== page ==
Some things are human-sized and some things are scaled and shaped appropriately for the task that they perform: others are not.
An example of something that is human-sized is the analog long-playing record (LP) which, like the 78 rpm record that it replaced, has a diameter of 12 inches. Now the CD is a wonderful medium: it provides the music lover with high quality sound at reasonable expense, we can copy CDs and make our own recordings on CD-Rs more easily than in former years. LPs, by contrast, are a play-only medium, great care is needed to obtain and preserve high quality reproduction from them, and only those who have compared one with the master from which it was cut are aware of what was lost in the process.
There is no technical need to make CDs any larger than they are, though smaller might be nice, as they would then fit in most pockets. The 120 mm diameter of the CD is also standard for DVD and Blu-ray discs, which hold progressively more data than the CD. But the fact remains that the LP is human-sized.
An LP can be carried easily under the arm and the 12″ x 12″ protective cardboard sleeve not only allows a decent sized photo on the front, but also programme notes on the rear that can be read without the aid of a microscope. There is great physical satisfaction to be had from taking an LP from its sleeve, placing it carefully on the turntable and gently lowering the stylus onto it, complemented by the pleasure in holding and reading the cardboard sleeve while listening to the music.
Compare the CD with this: it has a booklet that is inserted into the front of the jewel box, and which costs more to manufacture than the actual CD. The dimensions of this booklet are perforce similar to the diameter of the CD. What room there is on the front for a photograph or design has to be shared with the title information. The area available for a photo on the front cover is 16% of that of the front of an LP sleeve, though for obvious reasons the fonts used for the titles cannot be reduced in proportion and must usually obscure the photo or drawing. The font sizes used for the booklet’s programme notes are usually miniscule and the margins around the text area frequently ungenerous. No special care is required to place a CD in the player and press the appropriate buttons.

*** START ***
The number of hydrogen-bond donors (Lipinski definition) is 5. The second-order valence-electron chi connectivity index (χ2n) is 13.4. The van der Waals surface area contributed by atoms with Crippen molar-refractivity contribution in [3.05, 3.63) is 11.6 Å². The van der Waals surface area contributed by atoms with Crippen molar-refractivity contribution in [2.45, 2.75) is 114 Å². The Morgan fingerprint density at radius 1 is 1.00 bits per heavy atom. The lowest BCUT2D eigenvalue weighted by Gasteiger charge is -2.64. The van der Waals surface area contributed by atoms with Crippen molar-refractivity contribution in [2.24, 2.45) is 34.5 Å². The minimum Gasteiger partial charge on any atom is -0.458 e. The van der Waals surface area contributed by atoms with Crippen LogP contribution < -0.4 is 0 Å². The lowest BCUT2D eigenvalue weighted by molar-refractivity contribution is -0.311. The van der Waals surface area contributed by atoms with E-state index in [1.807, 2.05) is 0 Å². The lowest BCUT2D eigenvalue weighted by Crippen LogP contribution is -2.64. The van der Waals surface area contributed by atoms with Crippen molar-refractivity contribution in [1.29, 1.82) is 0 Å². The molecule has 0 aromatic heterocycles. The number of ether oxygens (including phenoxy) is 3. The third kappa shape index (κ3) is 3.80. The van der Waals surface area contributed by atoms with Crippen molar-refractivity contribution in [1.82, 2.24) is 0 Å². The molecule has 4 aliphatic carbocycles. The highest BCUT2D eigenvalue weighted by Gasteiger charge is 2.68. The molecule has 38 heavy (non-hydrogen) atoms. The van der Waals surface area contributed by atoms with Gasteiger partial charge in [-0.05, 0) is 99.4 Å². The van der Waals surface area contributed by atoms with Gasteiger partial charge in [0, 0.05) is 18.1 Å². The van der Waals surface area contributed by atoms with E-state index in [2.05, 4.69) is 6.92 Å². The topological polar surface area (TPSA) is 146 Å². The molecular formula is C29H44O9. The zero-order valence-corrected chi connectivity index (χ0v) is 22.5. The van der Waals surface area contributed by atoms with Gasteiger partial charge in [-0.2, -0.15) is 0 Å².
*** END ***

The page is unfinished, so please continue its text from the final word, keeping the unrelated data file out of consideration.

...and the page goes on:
Turning to the jewel case itself, the protector of the the jewel (the CD itself) is of fragile construction: the plastic cracks easily and one of the hinges invariably breaks off if the case falls on the floor. When this happens, the CD commonly frees itself from the already broken teeth of the hub that is supposed to secure it in the case and rolls across the floor, with risk of damage by scratching. I have never damaged an LP by letting it fall on the floor in its cardboard sleeve. One had hoped that the jewel box might by now, more than a quarter of a century after its introduction, have been superseded by a superior container that did not break so easily.
This is progress!
But wait! We are already a step beyond CDs. Recorded music is now brought to us by means of an electronic medium — the Internet — and stored on a hard drive, often in the form of something apparently more user-friendly — an iPod. Though there are usually no programme notes packaged with the recording, there are many advantages to be had from the iPod: it plays music for hours without recharging the battery, we can play the tracks in any order we want, and we can carry it in a pocket. A notable disadvantage is the temptation to shut ourselves off behind the earpieces.
As the prophet says, “there is nothing new under the sun”. We still listen to recorded music, we still enjoy it. But do we miss something? I think so, although those who did not grow up in the age of LPs may not realize this; but I have no doubt that a future generation will rediscover the value of a medium that is human-sized with an inherent aesthetic pleasure associated with handling it and will invent a worthy replacement for the LP in all respects.
© David Pickett and davidpickett, 2009. Unauthorized use and/or duplication of this material without express and written permission from this blog’s author and/or owner is strictly prohibited. Excerpts and links may be used, provided that full and clear credit is given to David Pickett and davidpickett with appropriate and specific direction to the original content.